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Key Number: HS 32628
Site Name: Circle L Ranch
Other Names: Lucasia Ranch
William Lyndon Homestead
Site Type: 0501 - Farming and Ranching: Farm or Ranch House

Location

ATS Legal Description:
Twp Rge Mer
12 29 4


Address:
Number:
Street:
Avenue:
Other:
Town:
Near Town: Claresholm

Media

Type Number Date View
Source

Architectural

Style:
Plan Shape: Rectangular
Storeys: Storeys: 1 1/2
Foundation:
Superstructure: Horizontal Log
Superstructure Cover:
Roof Structure: Low Gable
Roof Cover:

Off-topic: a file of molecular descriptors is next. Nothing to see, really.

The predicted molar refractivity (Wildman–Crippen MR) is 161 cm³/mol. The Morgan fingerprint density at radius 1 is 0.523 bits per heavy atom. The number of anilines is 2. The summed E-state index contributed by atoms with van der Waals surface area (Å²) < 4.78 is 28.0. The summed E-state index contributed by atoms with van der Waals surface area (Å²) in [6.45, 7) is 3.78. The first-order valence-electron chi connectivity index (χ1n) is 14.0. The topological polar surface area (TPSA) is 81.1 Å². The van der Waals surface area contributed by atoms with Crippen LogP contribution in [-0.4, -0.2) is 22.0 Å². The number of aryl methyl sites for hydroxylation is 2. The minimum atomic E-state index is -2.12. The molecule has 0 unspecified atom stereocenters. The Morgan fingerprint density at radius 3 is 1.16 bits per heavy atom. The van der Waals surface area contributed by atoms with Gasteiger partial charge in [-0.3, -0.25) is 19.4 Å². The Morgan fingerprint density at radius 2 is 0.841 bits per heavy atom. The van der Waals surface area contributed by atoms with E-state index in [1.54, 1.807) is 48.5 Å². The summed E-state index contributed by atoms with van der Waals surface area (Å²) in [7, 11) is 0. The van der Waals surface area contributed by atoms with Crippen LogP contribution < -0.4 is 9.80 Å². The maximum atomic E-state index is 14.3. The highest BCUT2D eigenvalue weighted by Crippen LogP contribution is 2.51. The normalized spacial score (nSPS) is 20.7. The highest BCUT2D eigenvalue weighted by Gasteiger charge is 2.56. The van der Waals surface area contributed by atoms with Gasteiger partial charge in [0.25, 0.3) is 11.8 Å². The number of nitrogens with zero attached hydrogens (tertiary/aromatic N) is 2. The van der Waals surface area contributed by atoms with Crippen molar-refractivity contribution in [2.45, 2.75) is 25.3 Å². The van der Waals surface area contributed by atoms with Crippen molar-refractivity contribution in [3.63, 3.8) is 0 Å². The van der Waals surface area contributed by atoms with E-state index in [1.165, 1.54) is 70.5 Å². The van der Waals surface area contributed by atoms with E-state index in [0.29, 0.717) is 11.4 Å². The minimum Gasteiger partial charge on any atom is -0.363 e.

Exterior Codes:
Exterior: Dimensions: 6m x 7m Foundation: cement.
Interior: N/A
Environment: N/A
Condition: Good (1982)
Alterations: N/A

Historical

Construction: Construction Date:
Construction Started
1896/01/01
Usage: Usage Date:
Ranch / Look-out Point / Residence
Ranch / Residence
1886/01/01
1982/06/01
Owner: Owner Date:
William Lyndon
J.W. Lucas
1896/01/01
1982/06/01
Architect: N/A
Builder: N/A
Craftsman: N/A
History: William Lyndon, a R.N.W.M.P., was assigned a Look-out post in 1894.
He was to watch for indian traffic. In 1896, he received a contract to build his house. 'William joined the 13th CMR in 1915.' He was promoted to Grigade Major and 'served with Princess Patricia Light in Fantry, the Canadian Garrson Duty Depot at Hastings, the 52nd Scottish Division'. He also operated the Post office from 1903 to 1938.
Current owner: J.W. Lucas.
====================================